Bifocals vs Progressive (Multifocal, No-line)

Again, the name is suggestive once more in realizing the difference between bifocals and progressives. While bifocals have a clearly delimited line between the two prescriptions, multifocals, no-line, or progressive, whatever you want to call them, have a more gradual transition between the two. The progressive ones, due to the higher range of vision, have multiple vision distances, not only two, as in the case of bifocals.

Types of Bifocal Lenses

In case you want to give bifocal lenses a try, but the many options out there confuse you, take a look at the most common types of bifocal lenses and what are their characteristics:

  • Aspheric Designs: This design places both prescriptions near the center of the eye, to help it ignore objects that are far away when focusing on something near, and ignore objects that are close when you want to focus on something far away. It might take some time to get used to this design, as your visual system has to select the prescription according to whether you are trying to look at an object close to you or at one that is far away.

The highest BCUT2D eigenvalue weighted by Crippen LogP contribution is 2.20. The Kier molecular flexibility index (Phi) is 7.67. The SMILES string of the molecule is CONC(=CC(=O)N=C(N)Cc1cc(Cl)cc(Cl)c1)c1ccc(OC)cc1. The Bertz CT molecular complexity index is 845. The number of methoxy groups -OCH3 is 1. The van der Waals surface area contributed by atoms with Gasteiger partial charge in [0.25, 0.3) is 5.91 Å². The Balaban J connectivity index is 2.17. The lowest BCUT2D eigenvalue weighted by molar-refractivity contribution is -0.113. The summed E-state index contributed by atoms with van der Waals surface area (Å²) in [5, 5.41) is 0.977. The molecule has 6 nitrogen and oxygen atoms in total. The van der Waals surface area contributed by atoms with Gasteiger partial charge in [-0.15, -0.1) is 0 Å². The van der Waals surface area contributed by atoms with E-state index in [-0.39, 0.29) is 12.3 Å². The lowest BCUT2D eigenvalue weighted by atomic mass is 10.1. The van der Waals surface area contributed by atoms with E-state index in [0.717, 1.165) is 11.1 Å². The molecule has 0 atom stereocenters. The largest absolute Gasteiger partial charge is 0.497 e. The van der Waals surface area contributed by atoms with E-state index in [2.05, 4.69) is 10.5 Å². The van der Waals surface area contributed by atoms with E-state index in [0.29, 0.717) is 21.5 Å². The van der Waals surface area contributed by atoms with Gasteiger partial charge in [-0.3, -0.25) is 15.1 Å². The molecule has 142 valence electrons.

• Concentric Designs: In this type of design, the prescriptions are positioned in a bull’s-eye manner, with either the near one or the distance one placed at the center. This arrangement depends on each patient’s lifestyle: if you are more likely to look at objects that are close to you during the day, then the near one would be in the middle, but if your daily activities entail looking at objects that are far away, then the distance one would be positioned at the center. This positioning also depends on your pupil size. If your pupils are larger, near vision would be placed at the center, if you have small pupils, the far vision would occupy that place. If you need an extra prescription for intermediate vision, another ring can be placed between the two, but this would turn the lens into a multifocal one.
  • Translating Designs: The far and near prescriptions are clearly separated, and your eye moves between the two according to the needs of the moment. Usually, the distance prescription is the one on top, and the near one on the bottom, but this can be adjusted according to your lifestyle as well.